ESPN producer Dwayne Bray couldn’t predict Rutgers University basketball coach Mike Rice might lose his job when someone first handed him a DVD with footage of Rice flinging basketballs at his players and shouting gay slurs.
But Bray, the senior coordinating producer for the show Outside the Lines and ESPN’s enterprise unit, knew instantly this wasn’t going to be a typical story.
“One of the things we realized right away, we needed to get this story out and we needed to be comprehensive,” Bray said Wednesday. “We ran a piece on charities over the weekend; that story took us eight months to report. We realized right away, this is not going to be an eight month or an eight week deal, maybe not even an eight-day deal.”
As head of ESPN’s investigations for television, he called his counterpart Christopher Buckle at ESPN.com, a former colleague from the Dallas Morning News. Before long, they had assigned three producers, two reporters, three or four managers and a crowd of production assistants and video editors to work on what would become one of the biggest sports stories of the year.
The team essentially compressed a weeks-long reporting process into days, well aware that the school might hamper their work if word leaked too soon.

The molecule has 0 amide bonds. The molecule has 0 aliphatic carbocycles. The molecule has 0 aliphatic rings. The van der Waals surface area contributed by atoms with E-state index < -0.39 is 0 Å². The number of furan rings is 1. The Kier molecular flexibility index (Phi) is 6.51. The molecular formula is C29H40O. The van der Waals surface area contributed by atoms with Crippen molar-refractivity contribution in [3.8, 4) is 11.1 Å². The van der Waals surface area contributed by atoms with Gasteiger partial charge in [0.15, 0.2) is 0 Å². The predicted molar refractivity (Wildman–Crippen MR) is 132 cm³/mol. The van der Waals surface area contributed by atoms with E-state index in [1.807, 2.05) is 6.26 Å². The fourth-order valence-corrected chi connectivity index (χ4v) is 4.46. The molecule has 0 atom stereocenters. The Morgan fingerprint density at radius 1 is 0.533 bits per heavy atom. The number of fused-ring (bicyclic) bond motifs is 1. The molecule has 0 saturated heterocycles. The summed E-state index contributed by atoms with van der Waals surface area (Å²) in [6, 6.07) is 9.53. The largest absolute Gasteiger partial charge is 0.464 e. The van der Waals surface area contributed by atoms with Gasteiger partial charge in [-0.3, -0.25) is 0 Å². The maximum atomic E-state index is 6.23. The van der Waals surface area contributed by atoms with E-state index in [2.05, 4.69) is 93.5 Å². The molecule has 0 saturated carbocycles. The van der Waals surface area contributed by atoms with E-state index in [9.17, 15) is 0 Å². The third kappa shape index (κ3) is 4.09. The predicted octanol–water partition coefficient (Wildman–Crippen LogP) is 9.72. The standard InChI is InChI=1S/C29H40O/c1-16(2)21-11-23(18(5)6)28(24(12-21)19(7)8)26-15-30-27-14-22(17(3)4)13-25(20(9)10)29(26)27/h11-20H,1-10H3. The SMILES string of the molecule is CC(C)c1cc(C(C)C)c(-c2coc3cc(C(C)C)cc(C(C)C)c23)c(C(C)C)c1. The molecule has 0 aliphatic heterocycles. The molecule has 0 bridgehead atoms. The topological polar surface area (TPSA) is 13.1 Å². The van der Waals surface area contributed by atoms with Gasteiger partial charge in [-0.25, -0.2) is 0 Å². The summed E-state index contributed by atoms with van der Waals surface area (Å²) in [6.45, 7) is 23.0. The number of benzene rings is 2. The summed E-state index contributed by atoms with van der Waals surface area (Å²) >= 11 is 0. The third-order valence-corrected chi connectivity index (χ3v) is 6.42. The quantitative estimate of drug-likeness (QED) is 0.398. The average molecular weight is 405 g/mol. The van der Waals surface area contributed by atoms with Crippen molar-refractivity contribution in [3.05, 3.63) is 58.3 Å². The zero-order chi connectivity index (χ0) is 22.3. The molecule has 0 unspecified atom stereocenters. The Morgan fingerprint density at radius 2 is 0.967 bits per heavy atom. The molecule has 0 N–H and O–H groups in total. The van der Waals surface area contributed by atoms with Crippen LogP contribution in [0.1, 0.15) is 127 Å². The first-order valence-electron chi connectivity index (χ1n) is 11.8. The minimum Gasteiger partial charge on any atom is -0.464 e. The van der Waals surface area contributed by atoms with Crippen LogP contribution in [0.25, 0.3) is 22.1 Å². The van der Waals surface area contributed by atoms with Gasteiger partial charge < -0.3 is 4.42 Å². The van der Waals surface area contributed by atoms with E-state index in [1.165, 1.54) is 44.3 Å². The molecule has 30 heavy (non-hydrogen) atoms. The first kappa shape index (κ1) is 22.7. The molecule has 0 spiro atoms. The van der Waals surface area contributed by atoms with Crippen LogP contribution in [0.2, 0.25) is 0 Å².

Bray got word of a tip on Rice’s behavior last Thursday, along with a DVD. By the following Tuesday, ESPN’s teams had sorted through 300 DVDs of Rutgers’ practices and assembled a report which aired that day on the coach’s behavior.
The video prompted criticism from New Jersey Gov. Chris Christie and Miami Heat star LeBron James. On Wednesday, Rice was fired.
“I personally took 50 to 75 (DVDs) home with me and looked at them overnight…we had production assistants (and) coordinating producers doing the same thing,” said Bray, declining to identify who provided the tip or where ESPN obtained all the DVDs they reviewed.
(The sports blog Deadspin reported that Rutgers’ former director of player development Eric Murdock, who has alleged his contract wasn’t renewed by Rutgers after he told officials about Rice’s abusive outbursts, provided ESPN with a video more than 30 minutes long. Bray says they requested an interview with Murdock the day after they got the tip and DVD).
Bray added that watching all the videos available was key to learning the full scope of the story. “We didn’t just want to go on the video that (Rutgers athletic director) Tim Pernetti showed reporters in New Jersey,” he said. “Or the video that Tim Pernetti and the Rutgers administrators saw, apparently last December. We wanted to put everything in context.”
It also seemed that Rutgers forced ESPN’s hand a bit, showing video of Rice at practice to local reporters on Tuesday, prompting the channel to air its story that day.
But Bray said Outside the Lines had always hoped to air a story Wednesday or today anyway, requesting interviews with Rice and Pernetti on Monday.
“Above all else, we want to be fair and we want to have some balance,” he added. “We requested interviews on Monday and we hadn’t heard back by Tuesday morning; we were prepared, we already were in the edit room (then)…And the video speaks for itself.”